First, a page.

Later in June we searched for Dwarf Woolly-heads, sadly we did not find any this trip, but I got close to some cute cows and saw bird species at risk. This was the hottest trip of the summer, and we took breaks to be able to handle the heat. I learned many new plant species’ names. This summer has not helped to improve my posture; many of our target plants are very tiny so it requires slow and hunched walking.
In July we went south to search for Dwarf Woolly-heads again and were lucky to find an occurrence in a new RM! This expanded the known location of this species. Until then, the species were only found in one RM, but that has expanded this summer. We also found the DWH (federally listed species) surrounded by a provincially rare plant, pincushion plant. Each morning of this trip the coyotes would sing at the same time, and they sounded so happy to see each other. While looking for the Dwarf Woolly-heads, we found hundreds of frogs, Morman Crickets (bigger than the frogs) and we even got to see a weasel. On this trip we also encountered many bird species at risk including a few Ferruginous Hawks, Common Nighthawks and Lark Buntings. On the last day of this trip the cows were very interested in our vehicle. From a distance they looked like they were just standing near it, but when we came back at the end of the day we discovered the entire vehicle was covered in lick marks!
Towards the end of August, we searched for Tiny Cryptantha and Small-flowered Sand-verbena. While searching for those species we encountered a lot of a provincially rare species called Dakota Stinking Goosefoot! As the name suggests, it does not smell good and unfortunately I set my jacket near a cluster of them. While searching, Rachel and I were greeted by a horse that was looking for some treats. The Tiny Cryptantha searches had tough terrain. We hiked steep hills and the mud was not our friend. While navigating to the start of a transect I was looking down at the GPS and walking quite quickly. All of a sudden I heard a distinct rattle noise and instantly backed up. When I looked up I saw a clear image of a rattlesnake coiled up with the tail shaking and its head pulled up looking at me. I had a slight heart attack while I backed away. On the next transect after the snake encounter we were fortunate to have a bird species at risk fly over us! Rachel counted over 30 common night hawks flying above us. It felt really special to see such a large number of an at-risk species flying together. This trip was a wonderful way to wrap up the season.
My summer was filled with fun adventures and amazing learning experiences. I am extremely grateful to have worked with such a wonderful group of people who care deeply about our province. I am excited to keep updated with Nature Saskatchewan through the fall and winter, they are always busy doing great work. A special thanks to my amazing boss Emily and all the landowners I got to chat with and visit. Your commitment to Nature Saskatchewan was clear and allowed me to have these amazing experiences!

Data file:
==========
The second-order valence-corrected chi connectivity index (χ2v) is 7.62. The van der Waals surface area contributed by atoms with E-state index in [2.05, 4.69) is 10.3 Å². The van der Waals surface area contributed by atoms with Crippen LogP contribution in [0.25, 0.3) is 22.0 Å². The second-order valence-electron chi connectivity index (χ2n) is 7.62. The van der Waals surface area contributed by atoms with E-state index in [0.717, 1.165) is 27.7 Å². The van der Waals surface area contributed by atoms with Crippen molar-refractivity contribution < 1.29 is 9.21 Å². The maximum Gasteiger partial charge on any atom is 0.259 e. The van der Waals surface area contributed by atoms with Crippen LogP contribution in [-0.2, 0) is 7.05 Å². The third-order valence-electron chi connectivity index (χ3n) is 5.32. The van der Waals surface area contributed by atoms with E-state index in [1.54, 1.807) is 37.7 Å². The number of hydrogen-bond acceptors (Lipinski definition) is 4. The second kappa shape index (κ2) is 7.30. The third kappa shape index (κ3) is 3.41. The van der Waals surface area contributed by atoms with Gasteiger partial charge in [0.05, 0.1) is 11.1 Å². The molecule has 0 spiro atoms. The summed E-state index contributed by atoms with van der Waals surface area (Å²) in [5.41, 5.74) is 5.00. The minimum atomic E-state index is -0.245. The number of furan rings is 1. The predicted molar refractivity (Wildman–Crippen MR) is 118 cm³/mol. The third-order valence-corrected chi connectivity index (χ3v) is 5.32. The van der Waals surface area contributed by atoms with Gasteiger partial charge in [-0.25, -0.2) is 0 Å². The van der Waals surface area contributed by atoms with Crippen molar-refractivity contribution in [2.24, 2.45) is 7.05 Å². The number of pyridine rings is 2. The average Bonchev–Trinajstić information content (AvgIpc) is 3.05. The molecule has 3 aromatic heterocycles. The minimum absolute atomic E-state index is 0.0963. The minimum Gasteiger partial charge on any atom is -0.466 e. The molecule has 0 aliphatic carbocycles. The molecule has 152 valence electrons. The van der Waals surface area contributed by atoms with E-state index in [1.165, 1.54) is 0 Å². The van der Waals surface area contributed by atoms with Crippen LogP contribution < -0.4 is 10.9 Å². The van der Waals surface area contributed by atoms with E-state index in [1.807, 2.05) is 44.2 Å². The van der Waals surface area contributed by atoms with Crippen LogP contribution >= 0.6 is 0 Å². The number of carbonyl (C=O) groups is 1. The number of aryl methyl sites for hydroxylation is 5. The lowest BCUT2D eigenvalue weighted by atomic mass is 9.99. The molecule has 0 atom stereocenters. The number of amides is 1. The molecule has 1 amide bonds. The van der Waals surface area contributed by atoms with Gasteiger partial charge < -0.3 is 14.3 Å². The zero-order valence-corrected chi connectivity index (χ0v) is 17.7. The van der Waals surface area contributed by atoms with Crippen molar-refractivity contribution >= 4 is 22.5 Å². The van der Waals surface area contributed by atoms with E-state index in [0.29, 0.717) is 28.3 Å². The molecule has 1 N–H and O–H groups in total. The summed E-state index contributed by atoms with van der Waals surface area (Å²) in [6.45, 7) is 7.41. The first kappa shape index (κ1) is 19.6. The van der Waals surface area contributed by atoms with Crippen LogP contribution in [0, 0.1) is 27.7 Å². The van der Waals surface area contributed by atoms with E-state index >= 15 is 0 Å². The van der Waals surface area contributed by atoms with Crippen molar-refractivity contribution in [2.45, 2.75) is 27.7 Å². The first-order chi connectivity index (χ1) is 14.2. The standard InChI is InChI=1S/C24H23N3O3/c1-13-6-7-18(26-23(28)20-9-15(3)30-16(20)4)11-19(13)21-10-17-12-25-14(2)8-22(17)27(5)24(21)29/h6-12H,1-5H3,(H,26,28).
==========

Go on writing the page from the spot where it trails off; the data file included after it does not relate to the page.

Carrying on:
- One last trip for the Rare Plant Rescue Crew
The end of our last trip was a good segue into this one — our final search location we found more Dwarf Woolly-heads (DWH) than one could count in a lifetime. We had to leave because there were just too many for us to count before the trip ran out. Typically, we would count each DWH when we find them. When the population count is in the thousands it’s doable. However, the land which we searched for DWH this trip was just too prolific. Each ephemeral wetland area was packed end to end with a carpet of dried up dwarf woolly heads. Thankfully we got to use an estimation method for these ones. We aren’t joking though when we say we saw Dwarf Woolly-heads when we closed our eyes at night.
While the constant counting was pretty extensive, we were once again treated to many fascinating prairie sights.
Our resident photographer Ash Mills spotted what appeared to be 3 poops suspended in a hole. It is odd to see the feces of Richardson's Ground Squirrels (gophers) displayed, so a second look was given. Much to our surprise and delight the hole was occupied by a Western Black Widow spider who had 3 egg sacks not gopher poops. Crouched about the hole with a macro lens and impressive flexibility, Ash captured splendid photographs of the spider that can be viewed on Nature Saskatchewan’s instagram.
Ashley -- I have always had a fascination with insects. I have never formally studied them in school, but being out in the field for Nature Sask this summer has been an excellent opportunity to see some remarkable many-legged creatures. My newly developed passion for identifying plants has leaked into the arthropod world and now I spend hours trying to identify all the things we find every night. I have always deeply enjoyed photography and have finally taken it upon myself to get a macro lens so I can get good quality photos of the tiny marvels that I see. I am very thankful for the patience of my coworkers as I am always stopping to take a picture of this or that neat thing.